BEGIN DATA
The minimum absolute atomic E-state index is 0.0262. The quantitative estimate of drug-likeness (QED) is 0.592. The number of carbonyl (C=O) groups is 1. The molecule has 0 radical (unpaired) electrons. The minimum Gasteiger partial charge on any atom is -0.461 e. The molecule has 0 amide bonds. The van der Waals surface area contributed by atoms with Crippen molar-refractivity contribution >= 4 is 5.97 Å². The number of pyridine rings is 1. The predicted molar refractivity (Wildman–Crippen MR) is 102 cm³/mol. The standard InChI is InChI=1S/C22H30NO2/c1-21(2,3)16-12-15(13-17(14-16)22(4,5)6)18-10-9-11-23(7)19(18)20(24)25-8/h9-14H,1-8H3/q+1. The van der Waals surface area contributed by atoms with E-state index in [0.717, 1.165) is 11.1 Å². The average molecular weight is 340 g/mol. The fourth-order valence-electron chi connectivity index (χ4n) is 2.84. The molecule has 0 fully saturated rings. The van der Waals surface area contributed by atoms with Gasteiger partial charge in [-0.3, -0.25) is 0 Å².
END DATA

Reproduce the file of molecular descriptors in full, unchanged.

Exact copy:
The minimum absolute atomic E-state index is 0.0262. The quantitative estimate of drug-likeness (QED) is 0.592. The number of carbonyl (C=O) groups is 1. The molecule has 0 radical (unpaired) electrons. The minimum Gasteiger partial charge on any atom is -0.461 e. The molecule has 0 amide bonds. The van der Waals surface area contributed by atoms with Crippen molar-refractivity contribution >= 4 is 5.97 Å². The number of pyridine rings is 1. The predicted molar refractivity (Wildman–Crippen MR) is 102 cm³/mol. The standard InChI is InChI=1S/C22H30NO2/c1-21(2,3)16-12-15(13-17(14-16)22(4,5)6)18-10-9-11-23(7)19(18)20(24)25-8/h9-14H,1-8H3/q+1. The van der Waals surface area contributed by atoms with E-state index in [0.717, 1.165) is 11.1 Å². The average molecular weight is 340 g/mol. The fourth-order valence-electron chi connectivity index (χ4n) is 2.84. The molecule has 0 fully saturated rings. The van der Waals surface area contributed by atoms with Gasteiger partial charge in [-0.3, -0.25) is 0 Å².